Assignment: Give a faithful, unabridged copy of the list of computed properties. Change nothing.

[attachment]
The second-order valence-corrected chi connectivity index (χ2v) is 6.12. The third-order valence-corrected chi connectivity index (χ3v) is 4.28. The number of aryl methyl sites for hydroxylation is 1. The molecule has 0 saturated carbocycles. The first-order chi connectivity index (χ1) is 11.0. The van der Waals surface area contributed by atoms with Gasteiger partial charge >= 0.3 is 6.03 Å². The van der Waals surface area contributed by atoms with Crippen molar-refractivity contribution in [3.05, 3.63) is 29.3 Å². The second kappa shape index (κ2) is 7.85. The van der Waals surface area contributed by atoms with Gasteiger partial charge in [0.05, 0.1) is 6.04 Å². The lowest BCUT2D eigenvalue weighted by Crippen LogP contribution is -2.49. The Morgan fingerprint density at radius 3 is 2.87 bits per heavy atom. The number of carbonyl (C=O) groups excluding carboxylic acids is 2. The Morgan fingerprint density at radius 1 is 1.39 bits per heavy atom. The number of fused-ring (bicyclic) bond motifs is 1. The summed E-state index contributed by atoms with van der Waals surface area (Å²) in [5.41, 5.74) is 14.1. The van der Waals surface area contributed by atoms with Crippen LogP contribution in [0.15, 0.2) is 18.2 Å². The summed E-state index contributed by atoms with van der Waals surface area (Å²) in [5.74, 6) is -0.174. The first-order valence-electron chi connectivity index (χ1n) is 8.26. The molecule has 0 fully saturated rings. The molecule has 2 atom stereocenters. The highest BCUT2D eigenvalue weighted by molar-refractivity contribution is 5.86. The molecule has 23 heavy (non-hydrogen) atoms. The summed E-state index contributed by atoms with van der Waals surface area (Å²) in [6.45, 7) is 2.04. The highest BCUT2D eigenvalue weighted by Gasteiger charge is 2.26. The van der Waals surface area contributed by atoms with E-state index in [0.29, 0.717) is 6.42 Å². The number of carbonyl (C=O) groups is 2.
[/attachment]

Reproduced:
The second-order valence-corrected chi connectivity index (χ2v) is 6.12. The third-order valence-corrected chi connectivity index (χ3v) is 4.28. The number of aryl methyl sites for hydroxylation is 1. The molecule has 0 saturated carbocycles. The first-order chi connectivity index (χ1) is 11.0. The van der Waals surface area contributed by atoms with Gasteiger partial charge >= 0.3 is 6.03 Å². The van der Waals surface area contributed by atoms with Crippen molar-refractivity contribution in [3.05, 3.63) is 29.3 Å². The second kappa shape index (κ2) is 7.85. The van der Waals surface area contributed by atoms with Gasteiger partial charge in [0.05, 0.1) is 6.04 Å². The lowest BCUT2D eigenvalue weighted by Crippen LogP contribution is -2.49. The Morgan fingerprint density at radius 3 is 2.87 bits per heavy atom. The number of carbonyl (C=O) groups excluding carboxylic acids is 2. The Morgan fingerprint density at radius 1 is 1.39 bits per heavy atom. The number of fused-ring (bicyclic) bond motifs is 1. The summed E-state index contributed by atoms with van der Waals surface area (Å²) in [5.41, 5.74) is 14.1. The van der Waals surface area contributed by atoms with Crippen LogP contribution in [0.15, 0.2) is 18.2 Å². The summed E-state index contributed by atoms with van der Waals surface area (Å²) in [5.74, 6) is -0.174. The first-order valence-electron chi connectivity index (χ1n) is 8.26. The molecule has 0 fully saturated rings. The molecule has 2 atom stereocenters. The highest BCUT2D eigenvalue weighted by molar-refractivity contribution is 5.86. The molecule has 23 heavy (non-hydrogen) atoms. The summed E-state index contributed by atoms with van der Waals surface area (Å²) in [6.45, 7) is 2.04. The highest BCUT2D eigenvalue weighted by Gasteiger charge is 2.26. The van der Waals surface area contributed by atoms with E-state index in [0.29, 0.717) is 6.42 Å². The number of carbonyl (C=O) groups is 2.